Then we humans formalized learning and sucked the fun of play right out of it.

The idea of gamification addresses the issue of play elements in the modern learning experience. Though more and more educators are becoming aware of the potential benefits, the majority of people in the teaching and learning community have not really made up their minds as to its value. The following articles on gamification are worth reading. If you do take a look, leave a comment here and let me and your fellow readers know what you think about the topic.

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Gamification of Education: Balancing Intrinsic and Extrinsic Motivation

by Martin LaGrow

The bleeding-edge blogosphere of education is alive and well, and the topic du jour is gamification.  It is a concept that is already being utilized aggressively in other markets, but there is a lot of debate about whether it has a place in education.  As with most new trends, we are dealing with evolving terminology with no pre-established definition.  As gamification takes on different directions in different contexts, no doubt people will be using the term without an agreed-upon understanding of what it is.  Gamification of education is not just the addition of games to academics—that concept is as old as education itself.  We can all think of games we played in the classroom as kids that complemented learning.  Nor does it necessarily speak toward the application of gaming technology to education.  Rather, gamification is the application of the mechanism and structure of gaming to a traditionally non-game focused context—in this case, the classroom.  According to Joey Lee and Jessica Hammer’s insightful paper, Gamification in Education: What, How, Why Bother?, gamification is “The incorporation of game elements into non-game settings.”  The website GamifyingEducation.org goes into more detail, expanding the definition as it applies to education to include “…the use of game mechanics and dynamics like badges, leaderboards, and actions…for improving motivation and learning in informal and formal settings.”

Before discussing this in the context of education, let’s take a look at how gamification has infiltrated another industry:  health and fitness.  Virgin’s Healthmiles program is a classic example of gamification in action.  Designed to assist employers in promoting healthy lifestyles for their employees, the Healthmiles program exemplifies all of the hallmarks of gamification.  Employee progress toward a healthier lifestyle is quantitatively tracked.  Participants earn badges for various accomplishments, “level up” when they reach certain milestones, and can even compete against coworkers and other program participants through social networking.  Successful attainment of goals is also incentivized with HealthCash.  Virgin has successfully capitalized on the principles that make gamification effective.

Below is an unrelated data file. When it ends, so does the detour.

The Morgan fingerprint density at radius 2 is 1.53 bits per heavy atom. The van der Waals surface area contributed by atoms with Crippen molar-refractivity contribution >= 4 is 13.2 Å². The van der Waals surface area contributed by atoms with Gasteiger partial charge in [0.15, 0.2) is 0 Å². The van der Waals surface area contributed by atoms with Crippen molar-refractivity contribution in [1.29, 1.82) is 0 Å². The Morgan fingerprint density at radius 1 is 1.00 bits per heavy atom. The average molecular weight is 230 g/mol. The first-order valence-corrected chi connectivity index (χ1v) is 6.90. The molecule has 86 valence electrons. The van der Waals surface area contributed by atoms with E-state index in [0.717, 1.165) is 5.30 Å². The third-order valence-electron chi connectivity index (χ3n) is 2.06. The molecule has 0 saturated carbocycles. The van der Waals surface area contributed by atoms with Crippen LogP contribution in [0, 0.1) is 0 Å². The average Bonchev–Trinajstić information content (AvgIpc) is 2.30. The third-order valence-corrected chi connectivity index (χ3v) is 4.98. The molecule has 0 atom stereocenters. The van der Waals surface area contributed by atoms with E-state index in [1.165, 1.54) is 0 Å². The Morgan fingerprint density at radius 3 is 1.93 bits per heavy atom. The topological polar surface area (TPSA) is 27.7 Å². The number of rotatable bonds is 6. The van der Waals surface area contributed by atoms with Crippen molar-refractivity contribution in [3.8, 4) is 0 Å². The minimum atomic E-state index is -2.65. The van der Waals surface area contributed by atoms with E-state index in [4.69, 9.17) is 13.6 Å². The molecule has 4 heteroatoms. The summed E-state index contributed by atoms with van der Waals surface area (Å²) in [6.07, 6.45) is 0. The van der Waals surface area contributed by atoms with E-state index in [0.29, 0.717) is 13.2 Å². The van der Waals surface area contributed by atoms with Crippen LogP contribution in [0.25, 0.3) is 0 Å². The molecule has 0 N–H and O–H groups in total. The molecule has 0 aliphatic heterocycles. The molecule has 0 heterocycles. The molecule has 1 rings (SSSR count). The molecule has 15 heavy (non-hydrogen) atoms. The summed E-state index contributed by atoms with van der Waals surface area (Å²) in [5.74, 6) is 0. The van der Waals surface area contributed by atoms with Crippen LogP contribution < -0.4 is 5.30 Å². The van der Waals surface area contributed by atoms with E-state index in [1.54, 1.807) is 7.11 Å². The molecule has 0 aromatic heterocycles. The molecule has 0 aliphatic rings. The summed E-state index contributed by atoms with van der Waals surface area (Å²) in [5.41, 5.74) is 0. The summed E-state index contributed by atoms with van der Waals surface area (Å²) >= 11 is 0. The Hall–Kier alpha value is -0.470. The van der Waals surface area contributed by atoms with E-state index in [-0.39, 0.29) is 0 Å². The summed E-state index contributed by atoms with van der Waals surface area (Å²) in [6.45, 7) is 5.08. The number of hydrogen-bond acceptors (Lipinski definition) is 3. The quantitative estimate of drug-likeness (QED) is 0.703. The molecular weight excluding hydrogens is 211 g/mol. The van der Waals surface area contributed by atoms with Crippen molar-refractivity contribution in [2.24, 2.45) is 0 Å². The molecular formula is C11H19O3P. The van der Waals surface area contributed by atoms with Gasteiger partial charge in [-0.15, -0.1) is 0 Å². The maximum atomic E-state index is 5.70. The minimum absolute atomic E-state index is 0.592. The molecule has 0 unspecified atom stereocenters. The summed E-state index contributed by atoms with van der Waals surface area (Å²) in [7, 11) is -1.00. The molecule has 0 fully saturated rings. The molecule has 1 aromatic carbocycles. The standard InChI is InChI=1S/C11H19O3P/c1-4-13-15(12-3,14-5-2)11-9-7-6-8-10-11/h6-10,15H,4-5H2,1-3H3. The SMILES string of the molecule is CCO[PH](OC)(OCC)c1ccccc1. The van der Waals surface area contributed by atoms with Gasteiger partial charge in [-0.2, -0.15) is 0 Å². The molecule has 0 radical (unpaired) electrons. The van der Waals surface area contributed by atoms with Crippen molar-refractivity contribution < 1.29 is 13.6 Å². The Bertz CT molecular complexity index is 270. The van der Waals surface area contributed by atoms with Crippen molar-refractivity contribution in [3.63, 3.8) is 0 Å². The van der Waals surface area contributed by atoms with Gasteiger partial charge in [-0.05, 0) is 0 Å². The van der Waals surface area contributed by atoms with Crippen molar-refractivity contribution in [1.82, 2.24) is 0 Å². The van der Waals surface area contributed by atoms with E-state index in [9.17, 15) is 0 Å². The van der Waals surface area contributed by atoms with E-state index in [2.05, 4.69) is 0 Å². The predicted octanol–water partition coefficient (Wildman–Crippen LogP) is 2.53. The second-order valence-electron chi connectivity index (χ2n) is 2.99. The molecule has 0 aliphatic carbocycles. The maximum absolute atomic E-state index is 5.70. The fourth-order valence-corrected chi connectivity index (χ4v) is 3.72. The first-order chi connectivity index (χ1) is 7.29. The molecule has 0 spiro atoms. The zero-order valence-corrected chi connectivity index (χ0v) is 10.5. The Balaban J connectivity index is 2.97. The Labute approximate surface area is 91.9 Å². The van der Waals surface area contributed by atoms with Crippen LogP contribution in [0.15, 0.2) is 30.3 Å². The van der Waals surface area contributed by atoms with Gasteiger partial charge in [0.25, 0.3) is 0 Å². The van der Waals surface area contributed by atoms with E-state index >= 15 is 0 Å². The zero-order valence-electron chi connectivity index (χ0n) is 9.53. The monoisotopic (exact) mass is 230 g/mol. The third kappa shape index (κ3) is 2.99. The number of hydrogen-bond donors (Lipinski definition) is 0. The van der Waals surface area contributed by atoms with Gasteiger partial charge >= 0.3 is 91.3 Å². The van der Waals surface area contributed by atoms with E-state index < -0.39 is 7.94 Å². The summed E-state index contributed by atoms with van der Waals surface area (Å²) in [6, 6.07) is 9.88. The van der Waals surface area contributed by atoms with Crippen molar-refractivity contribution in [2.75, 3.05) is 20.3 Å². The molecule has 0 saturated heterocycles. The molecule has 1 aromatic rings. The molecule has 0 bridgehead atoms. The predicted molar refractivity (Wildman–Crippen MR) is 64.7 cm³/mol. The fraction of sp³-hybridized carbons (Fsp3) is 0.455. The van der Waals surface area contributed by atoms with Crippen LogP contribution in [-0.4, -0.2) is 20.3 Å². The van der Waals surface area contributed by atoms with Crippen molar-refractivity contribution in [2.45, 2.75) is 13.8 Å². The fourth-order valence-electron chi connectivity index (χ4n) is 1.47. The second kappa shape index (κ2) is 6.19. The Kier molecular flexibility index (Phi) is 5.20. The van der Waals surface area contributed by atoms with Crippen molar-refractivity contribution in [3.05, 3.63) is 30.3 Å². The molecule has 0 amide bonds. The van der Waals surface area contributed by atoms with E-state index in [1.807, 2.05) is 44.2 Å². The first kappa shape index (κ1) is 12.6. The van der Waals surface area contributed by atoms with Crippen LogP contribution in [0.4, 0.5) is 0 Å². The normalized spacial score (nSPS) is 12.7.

Proponents of gamification in education see it as a cure for the malaise affecting our schools.  Students lack motivation.  Efforts to engage them through traditional means are failing.  On the surface, gamification seems like it may be the solution.  According to gamification.org,

“Gamification… doesn’t rely on internal motivation (emphasis mine). Instead, it’s using the oldest tricks in the book: providing instantaneous feedback, egging on the competition, and rewarding even tiny steps of progress. Gamification assumes that the player isn’t especially motivated — at least at the beginning — and then provides barrels of incentives to ramp up that motivation.”  In other words, proper application of external motivation can prime the pump, if you will, of internal motivation and drive success.  While this may be true to a point, it is certainly not a panacea—and some will respond more to this type of motivation than others.

Let’s apply this logic to the Virgin HealthMiles program.  It’s a great notion—after all, who doesn’t want to be healthier?  Who doesn’t agree that exercising more and feeling better about themselves is important?  And this program rewards and incentivizes what we all know we should be doing!  So what rate of participation would you expect in such a program?  Seventy-five percent?  Fifty percent?  According to Virgin, “Our approach…attracts an average of 40% of employees.”  Clearly, external motivation cannot drive success in a vacuum!  While forty percent of employees taking steps (literally) toward a healthier lifestyle is certainly a good thing, what contributes to the 60%, on average, that do not participate in the program?  The answer, in part, is lack of intrinsic motivation.

Applied in an academic context, while gamification can certainly be an effective tool to produce desirable results in some measureable contexts, it is no replacement for internal motivation.  Students need to understand the value of the tasks that they are performing in order to achieve sustainable learning.  A life-long learner is not fostered by extrinsic motivation.  When the motivator is removed, the learner must understand the value of learning for its own sake.

Gamification certainly can and should play a role in the evolution of education.  However, as in all things, it is wise to avoid extremes.  Gamification is rooted in incentive theory.  Understanding this, before any major shift is made toward gamifying education in any context, it is important to understand other theories of motivation (drive theory, humanistic theory, arousal theory, etc.) to best address the needs of all learners.

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Filed under computer games, education, education technology, games, gamification, Martin LaGrow, simulation